With hindsight, the election of archbishop Bergoglio, who will become the first pope to arrive from outside Europe, is a smart one. An austere man who chose his papal name inspired by Saint Francis of Assisi, he is sure to bring warmth and vigour to the church he is called to lead, that without mentioning the immense reserve of devotion and support he will find in Latin America, where the majority of the population is catholic.

Next Sunday, Pope Francis will offer his first Angelus, the public blessing the pope offers every week at noon. It will be a great opportunity to be part of a historical event! If you need help with your accomodation in Rome, don’t hesitate to contact us, or check our website to get the  best rates in the Eternal City!

Mar
12
2013
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Rome: Conclave to Elect New Pope Starts Today

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Today, cardinals from all around the world will meet in Rome to elect a new leader for the catholic church.

According to the Italian media there are a couple of strong names, namely cardinal Scola from Milano and cardinal Scherer from Sao Paolo but none of them seems to be able to get the 77 votes that are necessary to reach the majority of the preferences. Specialists do not expect a quick decision but it’s almost certain that the new pope will be elected before the week ends, probably on Sunday, a possibility that the city council has already contemplated, making arrangements to move the annual city marathonf from the morning to the evening in case Sunday turns out to be the big day.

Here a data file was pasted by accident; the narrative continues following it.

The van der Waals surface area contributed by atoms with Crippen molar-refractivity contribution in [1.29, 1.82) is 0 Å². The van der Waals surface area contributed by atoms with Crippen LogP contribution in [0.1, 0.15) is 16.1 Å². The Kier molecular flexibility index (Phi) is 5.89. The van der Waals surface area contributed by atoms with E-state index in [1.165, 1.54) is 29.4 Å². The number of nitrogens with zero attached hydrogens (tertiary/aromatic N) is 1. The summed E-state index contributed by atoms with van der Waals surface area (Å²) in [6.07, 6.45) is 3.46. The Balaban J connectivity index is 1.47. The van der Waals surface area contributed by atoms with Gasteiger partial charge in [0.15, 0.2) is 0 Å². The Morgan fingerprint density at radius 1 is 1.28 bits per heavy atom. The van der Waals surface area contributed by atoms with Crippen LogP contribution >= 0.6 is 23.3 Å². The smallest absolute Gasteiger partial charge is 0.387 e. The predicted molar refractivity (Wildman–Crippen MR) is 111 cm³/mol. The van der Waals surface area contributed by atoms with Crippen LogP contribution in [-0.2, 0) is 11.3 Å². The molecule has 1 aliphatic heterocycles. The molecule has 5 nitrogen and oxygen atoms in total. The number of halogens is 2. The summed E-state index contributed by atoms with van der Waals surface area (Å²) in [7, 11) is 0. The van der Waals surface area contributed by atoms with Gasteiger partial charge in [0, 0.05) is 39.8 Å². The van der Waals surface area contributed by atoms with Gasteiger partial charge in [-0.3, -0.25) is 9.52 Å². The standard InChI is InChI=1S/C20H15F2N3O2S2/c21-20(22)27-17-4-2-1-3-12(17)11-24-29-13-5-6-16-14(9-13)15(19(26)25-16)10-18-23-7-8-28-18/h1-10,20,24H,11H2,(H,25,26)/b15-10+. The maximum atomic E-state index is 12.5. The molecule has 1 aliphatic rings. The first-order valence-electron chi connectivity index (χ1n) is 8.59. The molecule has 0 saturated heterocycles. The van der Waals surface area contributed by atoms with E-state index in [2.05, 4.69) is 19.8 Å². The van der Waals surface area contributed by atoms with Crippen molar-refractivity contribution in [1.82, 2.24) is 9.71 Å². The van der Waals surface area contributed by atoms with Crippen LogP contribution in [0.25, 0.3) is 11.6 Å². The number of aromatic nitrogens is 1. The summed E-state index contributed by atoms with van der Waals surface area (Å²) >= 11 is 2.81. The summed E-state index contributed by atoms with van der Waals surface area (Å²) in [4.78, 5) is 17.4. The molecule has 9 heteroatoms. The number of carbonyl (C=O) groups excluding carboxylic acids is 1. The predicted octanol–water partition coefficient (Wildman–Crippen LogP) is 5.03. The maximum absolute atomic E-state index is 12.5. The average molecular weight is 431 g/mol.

Tonight rains in Rome and there is in the air a feel of anticipation while the eyes and cameras of the world turn to the Sistine chapel waiting for the white smoke signal that will open the next chapter in the history of catholicism.

Want to witness history? check our availability on-line or send us an e-mail to book your accommodation for this memorable day.

Mar
02
2013
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THE SIGN OF THE GLORY

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Is the name of the exhibition that takes place in the Museo di Roma from 5th December, 2012 until.7th April 2013. Sketches that gave birth to immortal masterpieces will provide a genuine prospective of the creation process by the great Canova.

Antonio Canova (1757-1822) became famous for bringing back the classical elegance after the fire of baroque style with all its passionate excess cooled down a bit. His solid and graceful marble nudes are vibrant and unquestionably alive, in a radiant white full of splendour.